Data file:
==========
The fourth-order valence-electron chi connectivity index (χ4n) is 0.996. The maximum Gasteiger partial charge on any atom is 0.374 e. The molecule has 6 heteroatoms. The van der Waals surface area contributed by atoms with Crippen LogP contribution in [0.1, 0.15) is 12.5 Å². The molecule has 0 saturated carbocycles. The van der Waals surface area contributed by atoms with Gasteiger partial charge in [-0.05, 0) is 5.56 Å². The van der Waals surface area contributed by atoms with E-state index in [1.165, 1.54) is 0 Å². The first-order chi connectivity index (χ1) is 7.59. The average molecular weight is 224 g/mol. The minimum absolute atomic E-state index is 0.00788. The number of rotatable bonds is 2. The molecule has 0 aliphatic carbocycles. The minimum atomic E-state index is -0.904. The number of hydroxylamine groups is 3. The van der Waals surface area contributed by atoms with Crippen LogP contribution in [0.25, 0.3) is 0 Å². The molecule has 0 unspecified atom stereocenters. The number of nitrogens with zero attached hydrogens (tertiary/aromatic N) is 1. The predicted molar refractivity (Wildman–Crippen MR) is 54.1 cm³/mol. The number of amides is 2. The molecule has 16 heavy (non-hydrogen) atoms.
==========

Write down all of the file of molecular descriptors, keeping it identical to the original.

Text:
The fourth-order valence-electron chi connectivity index (χ4n) is 0.996. The maximum Gasteiger partial charge on any atom is 0.374 e. The molecule has 6 heteroatoms. The van der Waals surface area contributed by atoms with Crippen LogP contribution in [0.1, 0.15) is 12.5 Å². The molecule has 0 saturated carbocycles. The van der Waals surface area contributed by atoms with Gasteiger partial charge in [-0.05, 0) is 5.56 Å². The van der Waals surface area contributed by atoms with E-state index in [1.165, 1.54) is 0 Å². The first-order chi connectivity index (χ1) is 7.59. The average molecular weight is 224 g/mol. The minimum absolute atomic E-state index is 0.00788. The number of rotatable bonds is 2. The molecule has 0 aliphatic carbocycles. The minimum atomic E-state index is -0.904. The number of hydroxylamine groups is 3. The van der Waals surface area contributed by atoms with Crippen LogP contribution in [0.25, 0.3) is 0 Å². The molecule has 0 unspecified atom stereocenters. The number of nitrogens with zero attached hydrogens (tertiary/aromatic N) is 1. The predicted molar refractivity (Wildman–Crippen MR) is 54.1 cm³/mol. The number of amides is 2. The molecule has 16 heavy (non-hydrogen) atoms.